As shown most clearly in FIGS. 3a-3g, the cross machine direction extra support yarns 3, 6, 9, 12, 15, 18 and 21 interweave with the machine direction yarns 22-28 at points between adjacent interweaves of those machine direction yarns and the second or lower set of main cross direction yarns 2, 5, 8, 11, 17 and 20. Furthermore, each interweave between the machine direction yarns and the extra support cross direction yarns occurs only between the adjacent interweaves of the machine direction yarns and the second set of main cross direction yarns in which there is no interweave of the machine direction yarns with any yarn of the first, or upper, or paper side set of main cross direction yarns interposed therebetween. At least one yarn of the second set of main cross direction yarns 2, 5, 8, 11, 14, 17 and 20 is interposed between each interweave of the machine direction yarns with any of the extra support cross direction yarns and any interweave of the machine direction yarns and any yarn of the second set of main cross direction yarns. It may also be noted that each interweave of any of the machine direction yarns with any of the extra support yarns is spaced from any interweave of that machine direction yarn and any yarn of the first set of main cross direction yarn by at least three yarns of that first or paper side set of main cross direction yarns.

FIGS. 4-6 illustrate schematically an eight harness weave of a double layer or duplex weave generally similar in characteristics to the seven harness weave illustrated in FIGS. 1-3. This fabric 134 includes an upper, paper side layer of yarns and a lower, machine side layer of yarns interwoven with a plurality of machine direction yarns. The upper, paper side layer of yarns includes a first set of generally parallel main cross direction yarns, 101, 104, 107, 110, 113, 116, 119 and 122, with a set of extra support yarns 103, 106, 109, 112, 115, 118, 121 and 124 interposed between adjacent yarns of that first set of main cross direction yarns. The lower or machine side layer of the yarns comprises a second set of generally parallel main cross direction yarns 102, 105, 108, 111, 114, 117, 120 and 123, which, preferably, may be stacked generally below the corresponding yarns of the first set of main cross direction yarns. The machine direction yarns interweaving with those cross direction yarns include, in this eight-harness embodiment, yarns 125, 126, 127, 128, 129, 130, 131 and 132. The yarns of this weave, both in the machine direction and the cross machine direction may conventionally be formed of synthetic polymeric resin and may be either monofilament or multiple strand twisted yarn, well known to those skilled in the art. As illustrated in the figures, the provision of the two sets of generally parallel main cross direction yarns in a generally stacked formation illustrated in this embodiment will promote water removal for faster operation of the papermaking process, while providing additional durability found in double layer fabrics.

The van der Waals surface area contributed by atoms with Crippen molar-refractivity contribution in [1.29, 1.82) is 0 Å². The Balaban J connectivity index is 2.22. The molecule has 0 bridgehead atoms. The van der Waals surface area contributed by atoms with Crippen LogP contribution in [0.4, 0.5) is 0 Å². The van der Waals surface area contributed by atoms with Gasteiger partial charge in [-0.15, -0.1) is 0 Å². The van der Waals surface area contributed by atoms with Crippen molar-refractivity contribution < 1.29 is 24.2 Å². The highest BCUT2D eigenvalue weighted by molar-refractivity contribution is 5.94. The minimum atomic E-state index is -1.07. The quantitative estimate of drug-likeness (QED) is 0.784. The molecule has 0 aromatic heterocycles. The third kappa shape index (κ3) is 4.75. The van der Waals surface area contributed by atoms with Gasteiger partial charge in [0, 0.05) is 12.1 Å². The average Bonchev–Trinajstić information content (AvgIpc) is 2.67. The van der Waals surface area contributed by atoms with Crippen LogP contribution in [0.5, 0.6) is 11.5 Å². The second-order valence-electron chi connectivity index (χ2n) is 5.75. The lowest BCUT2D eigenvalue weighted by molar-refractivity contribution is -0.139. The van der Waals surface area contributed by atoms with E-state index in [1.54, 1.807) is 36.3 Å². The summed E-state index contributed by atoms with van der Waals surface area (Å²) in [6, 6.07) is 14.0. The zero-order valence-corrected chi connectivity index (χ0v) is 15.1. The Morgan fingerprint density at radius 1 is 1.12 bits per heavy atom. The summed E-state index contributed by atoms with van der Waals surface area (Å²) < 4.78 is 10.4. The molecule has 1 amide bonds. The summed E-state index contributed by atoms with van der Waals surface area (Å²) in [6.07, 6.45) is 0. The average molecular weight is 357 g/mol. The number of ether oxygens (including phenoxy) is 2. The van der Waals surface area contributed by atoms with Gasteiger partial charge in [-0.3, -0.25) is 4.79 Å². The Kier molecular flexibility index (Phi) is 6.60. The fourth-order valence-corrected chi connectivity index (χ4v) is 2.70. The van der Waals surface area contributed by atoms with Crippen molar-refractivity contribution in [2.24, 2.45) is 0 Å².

As shown on FIG. 4 and with greater clarity in FIGS. 6a-6h, the extra support yarns 103, 106, 109, 112, 115, 118, 121 and 124 at least partially fill the space between each of the yarns of the first set of main cross direction yarns 101, 104, 107, 110, 113, 116, 119 and 122 to provide extra support and reduced marking of the paper product during the papermaking process. As with the embodiment of FIGS. 1-3, the weave of FIGS. 4-6 eliminates the conventional double warp float of the warp yarns with the extra support yarns, which allows the cross machine direction yarns to attain the maximum length possible for a given weave pattern repeat.

The drawings of this embodiment illustrate that each of the machine direction yarns 125-132 interweaves with two yarns of the second or lower set of main cross direction yarns 102, 105, 108, 111, 114, 117, 120 and 123 in each of the weave repeats of that machine direction yarn. Furthermore, in this eight-harness embodiment, each interweave of the machine direction yarns with that second or lower set of main cross direction yarns is spaced from any adjacent interweave, that is, passing beneath any other such yarn of the second set of main cross direction yarns, by at least two other yarns of that second set of main cross direction yarns. In FIG. 6a this is illustrated by the interposition of two yarns 111 and 114 of that second set of cross machine direction yarns interposed between the interweaves of the machine direction yarn 125 and the lower cross machine direction yarns 108 and 117. Similar arrangements prevail in the remainder of the illustrations. It should also be noted that each of the machine direction yarns 125-132 floats between the first set of main cross direction yarns 01, 104, 107, 113, 116, 119 and 122 in this embodiment, and the second set of main cross direction yarns 102, 105, 108, 111, 114, 17, 120 and 123 for a distance of at least two of those main cross direction yarns between interweaves at least once in each machine direction weave repeat.